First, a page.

1960s

Where Frank Did His Business

Inside the men's lavatory at Ocean Way Recording Studios, looking exactly as it did 50 years ago.

Inside the men’s lavatory at Ocean Way Recording, looking exactly as it did 50 years ago.

Once in a great while, if a person is lucky enough—if the stars line up just right—they might find themselves watching actual history take place. I’m here to say that I am one of those people. Well, at least I saw where “history” used to take place.

Sure, there are some who have witnessed presidents being sworn in or Apollo rockets being launched or any of a variety of improbable major league sports-related milestones being achieved—certainly all laudable events. But how many can say that they have actually seen where a legendary crooner used to go to the bathroom?

Now, before you left-click your way onto another site, let me explain. Having had the good fortune of hanging out at many an old-school recording studio in LA, one day a couple of years ago I found myself inside Ocean Way on Sunset Boulevard.  The birthplace of countless platinum albums from over the years (think Clapton, Petty, the Stones and more), the studio was originally known as United Recorders way back when it was built at the beginning of the ’60s. And one of the initial part-owners was none other than Frank Sinatra himself, who did most of his Reprise recording work there.

On my visit, courtesy of the BBC, who flew me in to appear in one of their documentaries, I received the grand tour. As I tried my best to not drool while checking out all the incredible recording gear, the magnificent mixing console, and the unparalleled Neumann microphone collection, my guide also insisted that I take a gander inside the adjacent men’s room. “It’s where Sinatra used to go,” he said, clearly in awe.

With eyes wide and camera in hand, feeling like I was entering a hall of greatness, I dutifully then stuck my head inside the smallish, retro-tiled chamber and took several photos, one of which is shown here (along with a shot of Frank on the wall in the hall and another picture of his onetime upstairs office).

So, now you, too, can see where the Chairman of the Board did his business while the Chairman of the Board was busy doing his business. Kind of historic, huh?

 

Frank Sinatra's photo on the wall at Ocean Way Recording in Hollywood.

Frank Sinatra's former upstairs office at Ocean Way, looking virtually identical to the way he had it in the '60s.

Frank Sinatra’s former upstairs office at Ocean Way, looking virtually identical to the way he had it in the ’60s.

 

Studio A at Ocean Way, formerly United Recorders, where Sinatra cut "Strangers in the Night."

Studio A at Ocean Way, formerly United Recorders, where Sinatra cut “Strangers in the Night.”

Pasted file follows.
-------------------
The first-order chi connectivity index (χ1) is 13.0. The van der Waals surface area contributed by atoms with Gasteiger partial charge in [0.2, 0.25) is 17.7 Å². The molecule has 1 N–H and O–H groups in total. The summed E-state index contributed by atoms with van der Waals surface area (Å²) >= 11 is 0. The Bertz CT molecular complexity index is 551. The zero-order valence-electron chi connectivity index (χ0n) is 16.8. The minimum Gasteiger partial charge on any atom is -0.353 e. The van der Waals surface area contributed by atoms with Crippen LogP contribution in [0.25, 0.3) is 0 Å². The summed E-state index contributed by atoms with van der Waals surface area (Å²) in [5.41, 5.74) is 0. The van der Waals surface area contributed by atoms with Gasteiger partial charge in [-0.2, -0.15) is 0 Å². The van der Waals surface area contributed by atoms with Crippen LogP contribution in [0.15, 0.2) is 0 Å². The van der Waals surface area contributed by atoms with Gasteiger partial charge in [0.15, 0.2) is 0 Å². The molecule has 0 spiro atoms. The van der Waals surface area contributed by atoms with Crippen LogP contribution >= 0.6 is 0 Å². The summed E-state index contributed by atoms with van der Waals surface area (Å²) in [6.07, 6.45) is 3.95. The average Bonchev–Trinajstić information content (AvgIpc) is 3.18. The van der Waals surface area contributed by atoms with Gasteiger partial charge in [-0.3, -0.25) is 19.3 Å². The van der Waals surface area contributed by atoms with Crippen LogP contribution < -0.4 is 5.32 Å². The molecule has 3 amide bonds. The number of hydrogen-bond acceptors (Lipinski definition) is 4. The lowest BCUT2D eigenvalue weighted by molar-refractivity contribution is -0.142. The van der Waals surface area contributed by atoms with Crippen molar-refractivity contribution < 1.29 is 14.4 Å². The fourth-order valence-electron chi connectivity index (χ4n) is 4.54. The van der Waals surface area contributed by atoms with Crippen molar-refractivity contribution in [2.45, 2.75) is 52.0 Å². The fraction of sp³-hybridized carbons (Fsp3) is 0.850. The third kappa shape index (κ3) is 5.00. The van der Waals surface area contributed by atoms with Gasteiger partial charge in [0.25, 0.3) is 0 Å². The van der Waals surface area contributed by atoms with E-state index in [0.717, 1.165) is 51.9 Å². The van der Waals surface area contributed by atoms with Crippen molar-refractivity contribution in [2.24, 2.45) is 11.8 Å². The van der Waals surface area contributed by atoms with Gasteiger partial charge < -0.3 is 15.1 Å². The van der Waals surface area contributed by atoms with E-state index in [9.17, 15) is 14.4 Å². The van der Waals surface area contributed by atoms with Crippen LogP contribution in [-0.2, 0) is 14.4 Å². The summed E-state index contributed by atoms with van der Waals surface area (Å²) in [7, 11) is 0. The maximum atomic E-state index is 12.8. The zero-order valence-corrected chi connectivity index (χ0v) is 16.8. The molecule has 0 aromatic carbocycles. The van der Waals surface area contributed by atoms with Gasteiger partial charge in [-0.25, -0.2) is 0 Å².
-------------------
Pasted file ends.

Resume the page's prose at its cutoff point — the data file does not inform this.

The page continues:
Special Guests at Previous Bookstore Appearances

Don PeakeDon Peake - Wrecking Crew Guitarist

Wrecking Crew guitarist

So talented is Wrecking Crew guitarist Don Peake that Ray Charles “borrowed” him for the better part of a year in the mid-Sixties, making Peake the only white musician in Charles’ incomparable band at that time. Peake went on to add his impeccably tight rhythm playing (and occasional arranging) behind the scenes for a multitude of stars such as Bobby Darin, the Righteous Brothers, Sonny & Cher, the Mamas & the Papas, the Beach Boys, the Monkees, the Jackson 5, and many others.

 

Bones Howe

Bones Howe - Wrecking Crew producer

Wrecking Crew producer

Grammy Award-winning music producer Bones Howe spent several decades in Hollywood cutting dozens of Top 40 hits for artists such as the Association, the 5th Dimension, the Mamas & the Papas, Elvis Presley, Johnny Rivers, and the Turtles. In the 1980s Howe became the Executive Vice President of the Music Department at Columbia Pictures where his film credits as music supervisor include About Last Night, Back To The Future, and One From The Heart.

 

 

Lyle Ritz Lyle Ritz -- Wrecking Crew bassist

Wrecking Crew bassist

Today considered to be the world’s premier jazz ukulele player, Lyle Ritz actually started his professional life in the early Sixties as one of the most important electric and string bass players in the Los Angeles-based Wrecking Crew. Producing giants like Herb Alpert, Phil Spector, and Brian Wilson simply wouldn’t record without the services of the preternaturally gifted Ritz. Still ready to jam on his beloved ukulele, Lyle Ritz lives in semi-retirement in Portland, Oregon.
Top songs include: “A Taste of Honey” – Herb Alpert & the Tijuana Brass; “You’ve Lost That Lovin’ Feeling” – Righteous Brothers; “I Got You Babe” – Sonny & Cher; “Good Vibrations” – Beach Boys.

Sean Bonniwell Passes at 71.

It might have gone a bit under most people’s radar, but Sean Bonniwell, the lead singer and main songwriter of the band the Music Machine, passed away at the age of 71 in December, 2011.

For anyone like me who goes back far enough or just digs Sixties-style proto-punk, the Music Machine’s 1966 (and only) Top 40 hit, “Talk, Talk,” is about as good as it gets. It had a real snarly, nasty sound. Two minutes of total ‘tude at a time when folk rock from Wrecking Crew-played efforts like “California Dreamin’,” “Eve of Destruction,” and “Mr. Tambourine Man” had become the message-song darlings of Top 40 radio.

The Music Machine also bucked the prevailing LA trend at the time by playing their own instruments. In fact, the bass player was Keith Olsen, who went on to work at Sound City Studios in Van Nuys (a Los Angeles suburb). Olsen engineered and produced dozens of gold and platinum albums there for the likes of Fleetwood Mac, Joe Walsh, Jefferson Starship, Pat Benatar, Eddie Money, and many others. All great stuff. But give me the in-your-face insolence of the Music Machine any day, ya know?

But, hey, what do you think? I’m curious—do any other bands come to mind from that era in LA that were also obvious garage rock pioneers???